My hon. Friend is absolutely right. Of course, those brave police officers are also taxpayers, and they will absolutely understand that we have to strike the right balance, because without the strong and growing economy that this Government are delivering, we will not raise the taxes, so that we can have the world-class public services that we all want to see.
Several hon. Members rose—
Order. I have been a bit worried about the hon. Member for Dewsbury (Paula Sherriff) because she has been jumping up and down quite a bit and has not been heard yet—so she must be heard.
Thank you, Mr Speaker.
Figures obtained from West Yorkshire police show that they have dealt with 33,000 more 999 calls this year than last—an increase of nearly 10%—yet officer numbers are down by nearly a fifth due to Government cuts. It would cost the equivalent of another 80 officers to fully fund the Government pay settlement. Like my hon. Friend the Member for Sheffield, Heeley (Louise Haigh), I too used to work in the police, and I know that frontline staff feel that this Government treat them not as public servants but as public enemies. Can the Minister guarantee that we will not face any further cuts to police numbers?
That is a totally unacceptable thing to say. My sister was a police officer. My nephew, I am very proud to say, has just joined our local police force. I do not see members of my family—members of the community—as enemies, and neither does anybody in the Home Office or any Member on any one of these Benches. Unlike Opposition Members, we have to inhabit the real world and we have to make the tough choices of having a strong and growing economy, so that we can fund the first-class public services that we want to see.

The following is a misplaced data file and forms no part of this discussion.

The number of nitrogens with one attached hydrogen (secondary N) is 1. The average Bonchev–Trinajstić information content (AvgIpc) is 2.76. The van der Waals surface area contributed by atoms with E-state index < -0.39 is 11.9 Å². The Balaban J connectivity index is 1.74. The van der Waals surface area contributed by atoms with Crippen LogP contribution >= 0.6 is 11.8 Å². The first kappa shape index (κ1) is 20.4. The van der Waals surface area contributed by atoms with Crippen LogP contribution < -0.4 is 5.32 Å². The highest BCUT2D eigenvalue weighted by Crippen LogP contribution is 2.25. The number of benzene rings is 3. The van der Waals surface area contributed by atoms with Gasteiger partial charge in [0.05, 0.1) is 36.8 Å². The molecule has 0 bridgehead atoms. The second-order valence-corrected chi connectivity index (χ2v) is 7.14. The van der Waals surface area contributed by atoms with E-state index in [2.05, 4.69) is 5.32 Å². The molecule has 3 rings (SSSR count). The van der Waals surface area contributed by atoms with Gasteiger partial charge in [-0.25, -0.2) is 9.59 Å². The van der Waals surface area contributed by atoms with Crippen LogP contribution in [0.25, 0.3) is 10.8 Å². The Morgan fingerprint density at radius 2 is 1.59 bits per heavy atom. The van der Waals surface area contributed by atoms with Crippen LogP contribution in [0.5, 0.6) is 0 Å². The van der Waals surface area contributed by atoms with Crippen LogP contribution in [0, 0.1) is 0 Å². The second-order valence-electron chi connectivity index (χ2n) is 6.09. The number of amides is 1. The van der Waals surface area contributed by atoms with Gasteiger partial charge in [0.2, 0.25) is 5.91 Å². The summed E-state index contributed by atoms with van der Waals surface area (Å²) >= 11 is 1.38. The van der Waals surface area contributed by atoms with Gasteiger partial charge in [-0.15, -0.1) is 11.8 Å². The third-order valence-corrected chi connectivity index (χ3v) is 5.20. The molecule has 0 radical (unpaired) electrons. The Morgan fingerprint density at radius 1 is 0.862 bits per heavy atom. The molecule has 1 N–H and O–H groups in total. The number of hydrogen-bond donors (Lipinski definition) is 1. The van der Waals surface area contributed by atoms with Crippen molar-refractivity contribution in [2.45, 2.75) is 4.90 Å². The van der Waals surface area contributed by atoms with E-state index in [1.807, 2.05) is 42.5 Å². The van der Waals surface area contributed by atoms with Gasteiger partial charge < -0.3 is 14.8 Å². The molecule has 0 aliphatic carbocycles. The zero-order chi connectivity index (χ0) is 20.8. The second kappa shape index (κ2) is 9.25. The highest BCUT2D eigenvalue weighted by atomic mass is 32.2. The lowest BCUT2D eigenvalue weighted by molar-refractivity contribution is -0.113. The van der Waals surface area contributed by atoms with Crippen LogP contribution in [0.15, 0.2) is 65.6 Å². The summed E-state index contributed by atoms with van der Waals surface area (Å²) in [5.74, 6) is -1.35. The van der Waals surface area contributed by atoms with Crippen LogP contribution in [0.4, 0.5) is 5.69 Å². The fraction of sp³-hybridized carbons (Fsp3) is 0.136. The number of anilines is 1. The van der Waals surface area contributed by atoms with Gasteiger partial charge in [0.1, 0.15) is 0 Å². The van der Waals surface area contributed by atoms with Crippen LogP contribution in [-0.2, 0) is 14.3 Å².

Several hon. Members rose—
What a delicious choice. I call Mr Philip Hollobone.
I am sure that residents in Kettering will welcome this pay rise for the police, not least because every single police officer I have ever met always works more hours than their shift requires. But may I join calls for changes to the national police funding formula? Counties such as Northamptonshire are clearly underfunded relative to their peers.
I thank my hon. Friend for standing up passionately, over a long period, for his local police officers and insisting that they receive a fair allocation of resources. I am sure that when the Home Secretary is looking at police allocations, she will bear that very much in mind. I want to take the opportunity to say that the Policing Minister is engaging with chief constables and police and crime commissioners all over the country to understand the nature of policing and the way in which it is changing, so that remuneration can properly reflect modern policing in the 21st century.
A police community support officer in my constituency would face a cut of more than £1,000 if they started as a police constable just up the road in West Yorkshire. Does the Minister accept the impact that that has on police recruitment, and what will she do to tackle it?